Tighter than expected supplies of feeder cattle continue to push prices higher this spring. Most auction markets are reporting good action on offered lots, particularly in the central and southern Plains markets where stocker operations are competing with feedlots for available cattle. Two severe winter storms which came within about a week of one another caused damage to winter wheat crops in the south and now producers are looking for cattle to graze those frost-damaged acres in the southern Plains, according to USDA market analyst Greg Harrison.
The seasonal increase in demand and the current limited availability, particularly of cattle suitable for grazing, has buyers scrambling to put together loads of cattle, pushing prices higher by as much as $10 last week in some markets.
Harrison noted that the improvement in the fed cattle markets has been very supportive of the feeder cattle prices as well. The continued rise in boxed beef markets as seasonal demand improves, coupled with the very current state of feeders in the north, should continue to support feeder cattle prices, he noted.
On the CME last Thursday, feeder cattle contracts were mostly lower, with only the April contract in the green at midday. April was up 17 points, trading at $99.75, while May was down 15 points at $99.25, August was off 22 points at $100.85, and September was down 22 points at $101.
In Oklahoma auction markets last week, prices on a run of nearly 10,000 head were reported with feeder cattle and calves selling $1-3 higher, with some cases of as much as $4 higher than the previous week, when participation was dampened by weather. Demand was called very good for cattle, particularly those bound for cattle-suitable for grass.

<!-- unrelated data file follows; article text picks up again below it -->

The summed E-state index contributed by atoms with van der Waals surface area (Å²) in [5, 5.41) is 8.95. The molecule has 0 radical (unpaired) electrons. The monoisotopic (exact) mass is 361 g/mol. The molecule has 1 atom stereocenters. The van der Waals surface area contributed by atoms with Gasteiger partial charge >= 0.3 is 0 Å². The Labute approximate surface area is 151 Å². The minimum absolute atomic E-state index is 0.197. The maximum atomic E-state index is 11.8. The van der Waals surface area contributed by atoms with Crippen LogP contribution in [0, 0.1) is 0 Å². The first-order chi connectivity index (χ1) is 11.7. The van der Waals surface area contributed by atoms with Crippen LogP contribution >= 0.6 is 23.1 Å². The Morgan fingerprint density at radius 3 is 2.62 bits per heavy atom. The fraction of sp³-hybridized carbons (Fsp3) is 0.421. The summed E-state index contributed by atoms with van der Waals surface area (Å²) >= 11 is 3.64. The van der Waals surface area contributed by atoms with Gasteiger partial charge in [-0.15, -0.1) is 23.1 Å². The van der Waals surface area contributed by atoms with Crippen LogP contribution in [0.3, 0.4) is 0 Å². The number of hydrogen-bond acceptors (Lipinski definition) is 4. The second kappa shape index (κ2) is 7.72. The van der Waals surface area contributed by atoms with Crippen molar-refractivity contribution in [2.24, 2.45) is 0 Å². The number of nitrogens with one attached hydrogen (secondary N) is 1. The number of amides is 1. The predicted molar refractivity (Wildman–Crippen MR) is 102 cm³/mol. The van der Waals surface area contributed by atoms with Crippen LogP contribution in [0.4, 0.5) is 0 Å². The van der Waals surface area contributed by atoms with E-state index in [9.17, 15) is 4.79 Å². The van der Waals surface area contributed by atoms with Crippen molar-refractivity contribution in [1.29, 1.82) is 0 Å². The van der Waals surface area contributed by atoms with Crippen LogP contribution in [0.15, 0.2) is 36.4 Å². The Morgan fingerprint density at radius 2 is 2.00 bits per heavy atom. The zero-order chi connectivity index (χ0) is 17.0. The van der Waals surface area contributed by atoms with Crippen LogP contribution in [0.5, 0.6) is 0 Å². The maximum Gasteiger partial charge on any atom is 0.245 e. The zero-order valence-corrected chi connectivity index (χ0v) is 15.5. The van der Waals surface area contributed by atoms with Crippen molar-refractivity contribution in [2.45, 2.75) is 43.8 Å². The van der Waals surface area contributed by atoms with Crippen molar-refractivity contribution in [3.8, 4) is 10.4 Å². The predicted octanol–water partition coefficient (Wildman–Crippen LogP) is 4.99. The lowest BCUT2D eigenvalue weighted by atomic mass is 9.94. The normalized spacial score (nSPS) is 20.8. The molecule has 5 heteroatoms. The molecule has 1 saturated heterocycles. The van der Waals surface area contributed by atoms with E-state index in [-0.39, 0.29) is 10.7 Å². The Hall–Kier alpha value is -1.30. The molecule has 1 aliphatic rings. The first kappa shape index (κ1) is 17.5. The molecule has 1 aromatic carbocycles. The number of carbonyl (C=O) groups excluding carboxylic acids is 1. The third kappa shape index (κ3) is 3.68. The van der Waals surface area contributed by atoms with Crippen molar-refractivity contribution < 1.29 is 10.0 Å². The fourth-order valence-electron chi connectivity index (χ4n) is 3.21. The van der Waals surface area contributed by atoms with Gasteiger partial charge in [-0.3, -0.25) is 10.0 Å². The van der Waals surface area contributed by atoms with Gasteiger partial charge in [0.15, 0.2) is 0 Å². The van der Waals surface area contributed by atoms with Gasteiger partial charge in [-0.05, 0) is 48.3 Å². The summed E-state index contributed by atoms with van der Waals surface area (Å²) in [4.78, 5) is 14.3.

In West Plains, MO, last week, steer prices were called uneven, with weights under 450 lbs. and over 650 lbs. selling firm to $1 higher. Steers in the 450-650 lb. classes were called steady to $1 lower, although most 600-650 lb. steers were $2-3 lower. Heifers sold steady to $2 higher, with several lots under 450 lbs. and over 600 lbs. selling as much as $2-3 higher. Supply was reportedly moderate with good demand.
At Platte Valley Auction in Nebraska, on a limited test last week, steers and heifers trended steady to $2 higher, with demand and trade activity called moderate to good. While at Loup City, NE, last week’s sale traded fully steady to $4 higher with instances of $5 to $6 higher than the last comparable sale two weeks prior. Demand and trade activity was called moderate to very good.
In La Junta, CO, last week, feeder steer sold steady to mostly $2 higher. Feeder heifers were $2 to $5 higher with the most advance for 600 to 650 lb. calves.
In Madera, CA, last week, stockers were $3 to $5 dollars higher than the previous week’s sale in a very good test. Last week’s special sale was met with very good buyer support and a good offering of cattle. Single lots and plain cattle were called $6 to $12 dollars softer. — WLJ
move sharply higher